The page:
>> ...but I think porting it to C/C++ would benefit the C/C++ community.
How exactly does a C/C++ programmer benefit?
>> It is a useful language modeled after Palo Alto Tiny BASIC from 1976.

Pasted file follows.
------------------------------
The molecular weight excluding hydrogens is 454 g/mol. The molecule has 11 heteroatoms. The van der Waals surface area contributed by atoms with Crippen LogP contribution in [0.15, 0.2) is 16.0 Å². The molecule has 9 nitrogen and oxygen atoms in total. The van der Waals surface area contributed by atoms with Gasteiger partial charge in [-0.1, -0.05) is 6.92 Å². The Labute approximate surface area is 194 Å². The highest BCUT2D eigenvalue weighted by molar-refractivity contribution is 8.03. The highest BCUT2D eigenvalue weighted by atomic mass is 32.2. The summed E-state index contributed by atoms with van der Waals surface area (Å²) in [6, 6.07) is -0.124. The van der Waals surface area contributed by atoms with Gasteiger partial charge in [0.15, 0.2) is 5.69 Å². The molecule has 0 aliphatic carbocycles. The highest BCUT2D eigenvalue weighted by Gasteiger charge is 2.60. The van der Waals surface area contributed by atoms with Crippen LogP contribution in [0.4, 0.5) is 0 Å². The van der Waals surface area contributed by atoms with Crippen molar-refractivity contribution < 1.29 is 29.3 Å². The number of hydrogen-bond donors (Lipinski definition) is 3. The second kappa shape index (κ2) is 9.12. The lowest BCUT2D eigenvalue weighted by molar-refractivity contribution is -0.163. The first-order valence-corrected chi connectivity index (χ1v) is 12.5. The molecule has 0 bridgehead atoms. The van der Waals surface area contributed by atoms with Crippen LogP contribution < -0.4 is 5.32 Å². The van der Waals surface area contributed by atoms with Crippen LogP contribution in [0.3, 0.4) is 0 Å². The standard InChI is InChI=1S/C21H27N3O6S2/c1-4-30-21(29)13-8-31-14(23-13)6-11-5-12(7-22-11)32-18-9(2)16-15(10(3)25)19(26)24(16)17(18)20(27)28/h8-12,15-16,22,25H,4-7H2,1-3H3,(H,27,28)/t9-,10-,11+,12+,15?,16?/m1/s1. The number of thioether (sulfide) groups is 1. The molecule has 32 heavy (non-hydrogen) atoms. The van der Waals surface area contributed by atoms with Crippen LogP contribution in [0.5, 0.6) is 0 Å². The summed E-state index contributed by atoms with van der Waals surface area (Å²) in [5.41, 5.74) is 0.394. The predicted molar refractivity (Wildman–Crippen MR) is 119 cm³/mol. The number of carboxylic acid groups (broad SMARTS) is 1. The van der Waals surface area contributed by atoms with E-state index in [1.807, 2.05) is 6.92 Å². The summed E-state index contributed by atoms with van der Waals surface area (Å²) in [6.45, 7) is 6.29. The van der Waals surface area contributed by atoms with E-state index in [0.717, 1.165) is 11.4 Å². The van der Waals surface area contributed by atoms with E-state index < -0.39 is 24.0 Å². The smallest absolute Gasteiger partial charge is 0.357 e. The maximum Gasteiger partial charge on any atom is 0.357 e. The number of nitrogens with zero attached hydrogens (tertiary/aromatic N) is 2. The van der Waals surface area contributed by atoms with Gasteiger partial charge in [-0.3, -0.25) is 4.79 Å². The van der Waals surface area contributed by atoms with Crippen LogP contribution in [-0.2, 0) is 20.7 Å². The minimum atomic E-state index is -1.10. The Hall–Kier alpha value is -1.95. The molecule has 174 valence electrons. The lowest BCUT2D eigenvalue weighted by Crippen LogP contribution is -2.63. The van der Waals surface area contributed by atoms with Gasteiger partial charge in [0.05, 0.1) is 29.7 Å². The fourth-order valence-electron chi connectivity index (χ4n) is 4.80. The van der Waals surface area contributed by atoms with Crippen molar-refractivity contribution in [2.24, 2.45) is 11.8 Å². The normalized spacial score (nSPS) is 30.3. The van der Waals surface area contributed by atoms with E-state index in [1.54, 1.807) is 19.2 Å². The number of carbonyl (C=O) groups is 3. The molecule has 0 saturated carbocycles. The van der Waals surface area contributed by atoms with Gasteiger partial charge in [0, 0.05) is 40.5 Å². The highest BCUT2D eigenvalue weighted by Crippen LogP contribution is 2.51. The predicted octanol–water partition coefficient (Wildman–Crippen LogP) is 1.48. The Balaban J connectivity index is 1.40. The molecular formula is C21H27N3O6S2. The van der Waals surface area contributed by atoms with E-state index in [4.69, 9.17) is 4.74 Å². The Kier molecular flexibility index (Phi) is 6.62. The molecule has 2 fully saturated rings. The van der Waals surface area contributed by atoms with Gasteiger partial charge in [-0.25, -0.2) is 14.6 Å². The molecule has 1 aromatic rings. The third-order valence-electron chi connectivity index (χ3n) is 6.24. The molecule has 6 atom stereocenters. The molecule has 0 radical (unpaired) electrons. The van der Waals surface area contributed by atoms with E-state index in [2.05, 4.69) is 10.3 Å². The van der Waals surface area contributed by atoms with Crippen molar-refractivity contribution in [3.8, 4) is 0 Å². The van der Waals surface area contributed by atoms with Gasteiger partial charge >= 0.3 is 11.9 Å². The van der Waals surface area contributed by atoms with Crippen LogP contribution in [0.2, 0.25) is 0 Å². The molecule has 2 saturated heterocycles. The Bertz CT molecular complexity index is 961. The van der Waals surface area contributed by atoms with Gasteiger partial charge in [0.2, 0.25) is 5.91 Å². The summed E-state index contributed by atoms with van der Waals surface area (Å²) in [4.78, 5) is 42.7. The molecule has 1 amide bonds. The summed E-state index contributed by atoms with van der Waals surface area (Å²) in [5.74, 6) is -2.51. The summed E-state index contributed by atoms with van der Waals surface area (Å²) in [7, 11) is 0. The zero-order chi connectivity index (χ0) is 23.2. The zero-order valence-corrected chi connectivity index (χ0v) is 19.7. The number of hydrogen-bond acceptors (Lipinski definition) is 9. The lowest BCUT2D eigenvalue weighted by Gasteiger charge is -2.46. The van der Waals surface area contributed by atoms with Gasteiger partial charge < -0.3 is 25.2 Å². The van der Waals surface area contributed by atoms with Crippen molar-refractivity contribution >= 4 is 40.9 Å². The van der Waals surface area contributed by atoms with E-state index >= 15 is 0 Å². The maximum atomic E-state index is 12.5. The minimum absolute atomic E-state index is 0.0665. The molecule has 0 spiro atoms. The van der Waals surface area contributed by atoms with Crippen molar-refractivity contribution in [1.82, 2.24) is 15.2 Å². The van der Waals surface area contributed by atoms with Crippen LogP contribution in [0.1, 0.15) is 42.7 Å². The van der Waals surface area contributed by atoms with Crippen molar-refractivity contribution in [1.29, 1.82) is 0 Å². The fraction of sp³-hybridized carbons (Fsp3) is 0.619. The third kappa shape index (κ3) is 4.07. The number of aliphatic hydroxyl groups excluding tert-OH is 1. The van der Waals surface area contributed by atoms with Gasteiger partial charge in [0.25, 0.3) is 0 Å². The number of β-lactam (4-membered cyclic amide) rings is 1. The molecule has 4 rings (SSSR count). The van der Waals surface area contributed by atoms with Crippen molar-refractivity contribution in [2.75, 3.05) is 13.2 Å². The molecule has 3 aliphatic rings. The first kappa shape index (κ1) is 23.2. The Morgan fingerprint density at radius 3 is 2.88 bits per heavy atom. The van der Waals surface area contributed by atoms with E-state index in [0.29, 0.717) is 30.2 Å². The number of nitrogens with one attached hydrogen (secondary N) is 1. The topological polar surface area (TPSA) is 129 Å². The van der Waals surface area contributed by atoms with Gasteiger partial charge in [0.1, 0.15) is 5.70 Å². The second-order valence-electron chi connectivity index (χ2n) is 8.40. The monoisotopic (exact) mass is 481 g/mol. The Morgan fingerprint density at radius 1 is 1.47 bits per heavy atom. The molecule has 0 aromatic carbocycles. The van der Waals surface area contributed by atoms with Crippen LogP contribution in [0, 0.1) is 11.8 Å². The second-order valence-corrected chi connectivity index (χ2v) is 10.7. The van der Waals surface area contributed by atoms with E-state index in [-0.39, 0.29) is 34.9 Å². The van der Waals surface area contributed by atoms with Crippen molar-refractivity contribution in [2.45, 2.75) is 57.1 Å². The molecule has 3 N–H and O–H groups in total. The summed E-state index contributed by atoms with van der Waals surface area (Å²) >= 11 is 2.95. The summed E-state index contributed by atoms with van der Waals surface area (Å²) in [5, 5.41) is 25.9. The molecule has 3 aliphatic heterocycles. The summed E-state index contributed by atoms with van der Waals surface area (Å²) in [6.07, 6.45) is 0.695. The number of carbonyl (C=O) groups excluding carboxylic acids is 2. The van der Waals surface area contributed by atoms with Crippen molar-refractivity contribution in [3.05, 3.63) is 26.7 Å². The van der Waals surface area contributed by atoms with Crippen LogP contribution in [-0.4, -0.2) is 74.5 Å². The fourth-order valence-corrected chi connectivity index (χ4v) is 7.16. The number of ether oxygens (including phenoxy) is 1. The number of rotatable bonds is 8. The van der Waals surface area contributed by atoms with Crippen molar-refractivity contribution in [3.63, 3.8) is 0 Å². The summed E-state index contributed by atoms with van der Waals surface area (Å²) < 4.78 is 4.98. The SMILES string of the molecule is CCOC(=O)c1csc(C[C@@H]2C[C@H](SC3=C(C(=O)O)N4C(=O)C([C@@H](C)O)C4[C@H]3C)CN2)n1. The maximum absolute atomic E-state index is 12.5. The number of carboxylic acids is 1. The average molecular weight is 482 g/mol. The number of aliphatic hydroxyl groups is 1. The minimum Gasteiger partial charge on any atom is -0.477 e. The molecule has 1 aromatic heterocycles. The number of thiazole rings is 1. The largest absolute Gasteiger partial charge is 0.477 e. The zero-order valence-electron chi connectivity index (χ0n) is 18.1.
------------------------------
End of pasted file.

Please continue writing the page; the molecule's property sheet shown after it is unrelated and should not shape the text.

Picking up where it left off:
Debatable. I once had the task of translating a legacy program written in BASIC to C. The problem was that over the years, with each modification, the program had developed more and more bugs, and ran ever slower. The program consisted of at least 10,000 - 15,000 lines of code, and the maintainers openly admitted that they had problems understanding the code themselves (which they had written!), and were not at all sure what was causing all of the errors. After reading the code for a few hours it became clear to me that a complete rewrite would be necessary. Tracing the flow of the code was nearly impossible, and global variables were strewn all over the place. A real mess. Incidentally, the C version took only a few days to complete, was orders of magnitude smaller, and ran much faster. The bottom line is that BASIC just isn't very scaleable. It may be 'useful' for certain toy projects, but falls way short of being a 'real' programming language.